|Martin L. West|
In his book Textual Criticism and Editorial Technique (1973), Martin West raises an important issue for the use of text-types in NT textual criticism.
Here is West:
When the critic has established that no stemma can be constructed, how is he to proceed? He must, of course, see what groupings are apparent among the manuscripts, and whether the individual groups can be analysed stemmatically… (p. 42).
Here we should pause and note that, as Colwell noted in his essay on the genealogical method, this is exactly what Westcott and Hort did in rejecting the “Syrian” text. They applied stemmatic principles, not to individual manuscripts, but to groups. Having done this, they were able to exclude the Syrian text from consideration on the principle that it was purely derivative. We might call this principle eliminatio textuum descriptorum.
Westoctt and Hort’s stemma has since been modified and the results have not usually been treated with such stemmatic rigor. But West goes on to explain how such groupings can still be useful to the critic:
…even if they [groups] cannot [be analysed stemmatically], he can treat them as units in his further cogitations, provided that they have a sharply defined identity. Thus he reduces his problem to its basic terms.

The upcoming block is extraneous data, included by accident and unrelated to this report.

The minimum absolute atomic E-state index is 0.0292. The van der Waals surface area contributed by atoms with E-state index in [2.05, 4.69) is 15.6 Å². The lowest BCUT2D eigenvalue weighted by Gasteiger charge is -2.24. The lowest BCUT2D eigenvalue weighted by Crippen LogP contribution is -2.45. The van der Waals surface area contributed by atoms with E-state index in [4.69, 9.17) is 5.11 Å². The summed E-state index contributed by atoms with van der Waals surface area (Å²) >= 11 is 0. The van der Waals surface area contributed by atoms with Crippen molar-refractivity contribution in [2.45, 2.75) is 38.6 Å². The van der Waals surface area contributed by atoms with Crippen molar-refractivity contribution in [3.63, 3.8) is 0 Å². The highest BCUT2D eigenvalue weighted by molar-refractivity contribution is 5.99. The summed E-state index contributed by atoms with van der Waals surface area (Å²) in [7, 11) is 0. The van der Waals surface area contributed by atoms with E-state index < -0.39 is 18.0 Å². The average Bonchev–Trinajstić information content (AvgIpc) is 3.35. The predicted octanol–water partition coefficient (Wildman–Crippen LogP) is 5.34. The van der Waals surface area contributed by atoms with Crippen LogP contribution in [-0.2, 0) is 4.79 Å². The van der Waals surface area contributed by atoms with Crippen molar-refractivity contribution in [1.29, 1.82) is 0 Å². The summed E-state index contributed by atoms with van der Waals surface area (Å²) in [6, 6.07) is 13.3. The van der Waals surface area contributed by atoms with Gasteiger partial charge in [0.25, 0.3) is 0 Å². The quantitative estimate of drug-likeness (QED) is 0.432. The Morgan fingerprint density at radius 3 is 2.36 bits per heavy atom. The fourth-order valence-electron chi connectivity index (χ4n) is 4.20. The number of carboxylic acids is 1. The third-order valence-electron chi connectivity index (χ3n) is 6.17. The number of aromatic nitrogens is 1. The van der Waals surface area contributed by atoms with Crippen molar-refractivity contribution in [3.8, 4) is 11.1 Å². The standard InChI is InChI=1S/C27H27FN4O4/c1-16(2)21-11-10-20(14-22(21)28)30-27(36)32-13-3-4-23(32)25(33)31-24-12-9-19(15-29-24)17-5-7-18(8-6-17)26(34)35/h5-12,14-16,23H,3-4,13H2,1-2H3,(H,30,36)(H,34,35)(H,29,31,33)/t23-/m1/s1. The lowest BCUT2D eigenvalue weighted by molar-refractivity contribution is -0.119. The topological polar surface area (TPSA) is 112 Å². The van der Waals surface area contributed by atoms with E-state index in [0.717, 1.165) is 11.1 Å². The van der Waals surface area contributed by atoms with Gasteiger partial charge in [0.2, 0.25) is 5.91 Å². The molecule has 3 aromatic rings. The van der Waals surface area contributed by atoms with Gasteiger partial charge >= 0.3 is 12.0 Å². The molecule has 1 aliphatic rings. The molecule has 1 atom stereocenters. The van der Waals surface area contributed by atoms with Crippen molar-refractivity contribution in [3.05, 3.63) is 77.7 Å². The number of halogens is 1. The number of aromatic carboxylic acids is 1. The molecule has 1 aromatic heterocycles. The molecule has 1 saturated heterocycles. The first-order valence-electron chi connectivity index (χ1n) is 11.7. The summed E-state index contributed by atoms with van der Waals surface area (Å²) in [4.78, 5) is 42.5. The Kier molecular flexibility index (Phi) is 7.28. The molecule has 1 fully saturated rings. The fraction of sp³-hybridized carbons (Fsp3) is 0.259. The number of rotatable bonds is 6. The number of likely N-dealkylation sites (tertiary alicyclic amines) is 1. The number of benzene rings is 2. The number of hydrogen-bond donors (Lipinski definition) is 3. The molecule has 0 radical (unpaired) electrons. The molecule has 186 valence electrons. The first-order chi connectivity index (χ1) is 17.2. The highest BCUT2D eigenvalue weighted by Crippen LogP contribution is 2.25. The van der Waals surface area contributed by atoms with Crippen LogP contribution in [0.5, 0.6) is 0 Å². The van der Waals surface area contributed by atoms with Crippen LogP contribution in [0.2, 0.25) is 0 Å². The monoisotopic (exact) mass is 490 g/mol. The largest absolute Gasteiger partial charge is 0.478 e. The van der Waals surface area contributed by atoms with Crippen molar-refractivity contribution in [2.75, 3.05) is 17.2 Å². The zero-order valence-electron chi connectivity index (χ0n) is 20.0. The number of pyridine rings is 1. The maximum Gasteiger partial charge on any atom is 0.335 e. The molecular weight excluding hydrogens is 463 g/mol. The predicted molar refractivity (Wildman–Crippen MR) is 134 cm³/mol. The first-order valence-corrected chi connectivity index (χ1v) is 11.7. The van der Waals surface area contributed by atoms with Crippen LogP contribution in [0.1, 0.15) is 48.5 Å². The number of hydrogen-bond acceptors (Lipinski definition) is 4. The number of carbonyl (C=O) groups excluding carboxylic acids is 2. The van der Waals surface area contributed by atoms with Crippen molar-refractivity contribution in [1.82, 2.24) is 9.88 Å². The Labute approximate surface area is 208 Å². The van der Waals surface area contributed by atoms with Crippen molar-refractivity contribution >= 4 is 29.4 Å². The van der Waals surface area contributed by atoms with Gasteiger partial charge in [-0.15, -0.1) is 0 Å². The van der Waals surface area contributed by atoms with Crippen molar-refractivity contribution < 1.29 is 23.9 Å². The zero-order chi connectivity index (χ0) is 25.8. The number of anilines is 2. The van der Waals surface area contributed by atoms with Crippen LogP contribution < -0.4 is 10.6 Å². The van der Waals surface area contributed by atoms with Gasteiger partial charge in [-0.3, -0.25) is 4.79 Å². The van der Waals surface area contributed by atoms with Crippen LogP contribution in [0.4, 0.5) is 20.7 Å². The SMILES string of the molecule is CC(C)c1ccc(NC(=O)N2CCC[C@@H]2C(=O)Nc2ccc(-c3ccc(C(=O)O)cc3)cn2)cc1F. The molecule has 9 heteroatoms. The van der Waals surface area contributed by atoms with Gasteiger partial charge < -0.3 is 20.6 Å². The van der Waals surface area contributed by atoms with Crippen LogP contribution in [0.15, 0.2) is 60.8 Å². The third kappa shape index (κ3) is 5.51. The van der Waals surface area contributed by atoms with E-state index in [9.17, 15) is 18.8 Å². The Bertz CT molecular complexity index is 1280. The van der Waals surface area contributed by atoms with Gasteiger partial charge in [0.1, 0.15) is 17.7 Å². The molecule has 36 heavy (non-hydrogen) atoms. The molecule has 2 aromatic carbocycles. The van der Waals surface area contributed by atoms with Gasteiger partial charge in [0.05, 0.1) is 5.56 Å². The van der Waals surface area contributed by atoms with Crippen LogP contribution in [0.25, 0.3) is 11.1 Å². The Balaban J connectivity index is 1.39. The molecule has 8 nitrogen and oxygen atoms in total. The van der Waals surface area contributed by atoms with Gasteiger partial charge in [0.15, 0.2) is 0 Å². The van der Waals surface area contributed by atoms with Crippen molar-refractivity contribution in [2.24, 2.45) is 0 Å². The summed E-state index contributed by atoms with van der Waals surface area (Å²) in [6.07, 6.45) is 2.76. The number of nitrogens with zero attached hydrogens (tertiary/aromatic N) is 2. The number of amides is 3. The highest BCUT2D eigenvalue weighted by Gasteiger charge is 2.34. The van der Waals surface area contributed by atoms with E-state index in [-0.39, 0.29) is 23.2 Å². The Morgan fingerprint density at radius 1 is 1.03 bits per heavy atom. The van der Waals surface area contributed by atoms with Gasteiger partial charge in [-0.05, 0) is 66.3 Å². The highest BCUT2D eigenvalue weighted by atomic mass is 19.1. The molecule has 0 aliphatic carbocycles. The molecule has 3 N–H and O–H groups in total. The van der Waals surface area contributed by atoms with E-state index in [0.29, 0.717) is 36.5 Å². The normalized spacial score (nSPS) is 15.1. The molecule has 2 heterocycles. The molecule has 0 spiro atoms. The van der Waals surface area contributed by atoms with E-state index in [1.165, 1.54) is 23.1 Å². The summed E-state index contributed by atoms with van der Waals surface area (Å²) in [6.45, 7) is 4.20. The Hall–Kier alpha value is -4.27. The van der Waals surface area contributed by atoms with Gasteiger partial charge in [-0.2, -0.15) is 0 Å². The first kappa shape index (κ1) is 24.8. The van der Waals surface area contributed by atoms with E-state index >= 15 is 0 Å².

This reduction of the problem is a major reason why text-types have been so valuable in NT textual studies. Where you have four manuscripts in a tradition, you don’t need to reduce the material. But for the NT such reduction is a huge benefit, even a necessity. No one can keep dozens let alone hundreds of manuscript relations in their head and then apply them to specific variations. But three or four relationships is no trouble at all. Hence the value and appeal of text-types. They “reduce” the problem.
But note the key qualification in West’s sentence. The critic can treat groups as units in his further cogitations, provided that they have a sharply defined identity.
If this is true, then it would seem that the use of text-types in our text critical “cogitations” is in trouble since no such definition exists. Even Eldon Epp in his excellent essay on “textual clusters” says that “the tricky issue, of course, is determining, in percentage terms [West’s ‘sharply defined identity’], what extent of agreement in readings joins members into a group, and what degree of separation in agreements determines the existence of a separate group” (“Textual Clusters: Their Past and Future,” , p. 571).
Unfortunately Epp doesn’t have an answer to this “tricky issue” which makes me wonder if our failing effort to define text-types is an indication that we’re trying to solve the wrong problem. Maybe trying to reduce the problem is our problem and we should start looking for ways to use more manuscripts (not less) in studying the history of the text.